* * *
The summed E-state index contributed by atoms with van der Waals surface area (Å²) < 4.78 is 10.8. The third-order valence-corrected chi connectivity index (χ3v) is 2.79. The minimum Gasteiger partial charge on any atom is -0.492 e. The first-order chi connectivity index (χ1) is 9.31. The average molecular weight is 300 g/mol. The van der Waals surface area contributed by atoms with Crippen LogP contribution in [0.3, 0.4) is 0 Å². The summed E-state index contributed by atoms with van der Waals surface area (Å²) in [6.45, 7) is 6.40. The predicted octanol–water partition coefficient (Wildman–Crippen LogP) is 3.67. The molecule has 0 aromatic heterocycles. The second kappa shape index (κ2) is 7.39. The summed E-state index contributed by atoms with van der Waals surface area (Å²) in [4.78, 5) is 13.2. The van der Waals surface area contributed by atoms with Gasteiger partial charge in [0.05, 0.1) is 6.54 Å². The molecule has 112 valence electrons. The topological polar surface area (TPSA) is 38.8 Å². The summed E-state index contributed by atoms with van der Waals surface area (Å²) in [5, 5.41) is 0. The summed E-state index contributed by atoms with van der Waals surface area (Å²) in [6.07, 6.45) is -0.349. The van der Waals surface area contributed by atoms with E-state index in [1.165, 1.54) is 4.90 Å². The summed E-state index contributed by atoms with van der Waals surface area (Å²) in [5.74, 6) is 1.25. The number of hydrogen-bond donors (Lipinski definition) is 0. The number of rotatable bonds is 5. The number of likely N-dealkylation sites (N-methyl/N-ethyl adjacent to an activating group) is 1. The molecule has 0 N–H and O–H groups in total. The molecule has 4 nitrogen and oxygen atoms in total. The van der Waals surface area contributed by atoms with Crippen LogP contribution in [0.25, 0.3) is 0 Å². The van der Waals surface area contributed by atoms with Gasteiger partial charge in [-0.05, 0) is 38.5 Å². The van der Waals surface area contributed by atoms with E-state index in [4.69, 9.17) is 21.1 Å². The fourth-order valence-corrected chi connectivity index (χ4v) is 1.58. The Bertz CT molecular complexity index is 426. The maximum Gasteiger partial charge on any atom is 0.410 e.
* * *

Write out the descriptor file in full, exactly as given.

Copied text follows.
The summed E-state index contributed by atoms with van der Waals surface area (Å²) < 4.78 is 10.8. The third-order valence-corrected chi connectivity index (χ3v) is 2.79. The minimum Gasteiger partial charge on any atom is -0.492 e. The first-order chi connectivity index (χ1) is 9.31. The average molecular weight is 300 g/mol. The van der Waals surface area contributed by atoms with Crippen LogP contribution in [0.3, 0.4) is 0 Å². The summed E-state index contributed by atoms with van der Waals surface area (Å²) in [6.45, 7) is 6.40. The predicted octanol–water partition coefficient (Wildman–Crippen LogP) is 3.67. The molecule has 0 aromatic heterocycles. The second kappa shape index (κ2) is 7.39. The summed E-state index contributed by atoms with van der Waals surface area (Å²) in [4.78, 5) is 13.2. The van der Waals surface area contributed by atoms with Gasteiger partial charge in [0.05, 0.1) is 6.54 Å². The molecule has 112 valence electrons. The topological polar surface area (TPSA) is 38.8 Å². The summed E-state index contributed by atoms with van der Waals surface area (Å²) in [5, 5.41) is 0. The summed E-state index contributed by atoms with van der Waals surface area (Å²) in [6.07, 6.45) is -0.349. The van der Waals surface area contributed by atoms with E-state index in [1.165, 1.54) is 4.90 Å². The summed E-state index contributed by atoms with van der Waals surface area (Å²) in [5.74, 6) is 1.25. The number of hydrogen-bond donors (Lipinski definition) is 0. The number of rotatable bonds is 5. The number of likely N-dealkylation sites (N-methyl/N-ethyl adjacent to an activating group) is 1. The molecule has 0 N–H and O–H groups in total. The molecule has 4 nitrogen and oxygen atoms in total. The van der Waals surface area contributed by atoms with Crippen LogP contribution in [0.25, 0.3) is 0 Å². The van der Waals surface area contributed by atoms with Gasteiger partial charge in [-0.05, 0) is 38.5 Å². The van der Waals surface area contributed by atoms with E-state index in [4.69, 9.17) is 21.1 Å². The fourth-order valence-corrected chi connectivity index (χ4v) is 1.58. The Bertz CT molecular complexity index is 426. The maximum Gasteiger partial charge on any atom is 0.410 e.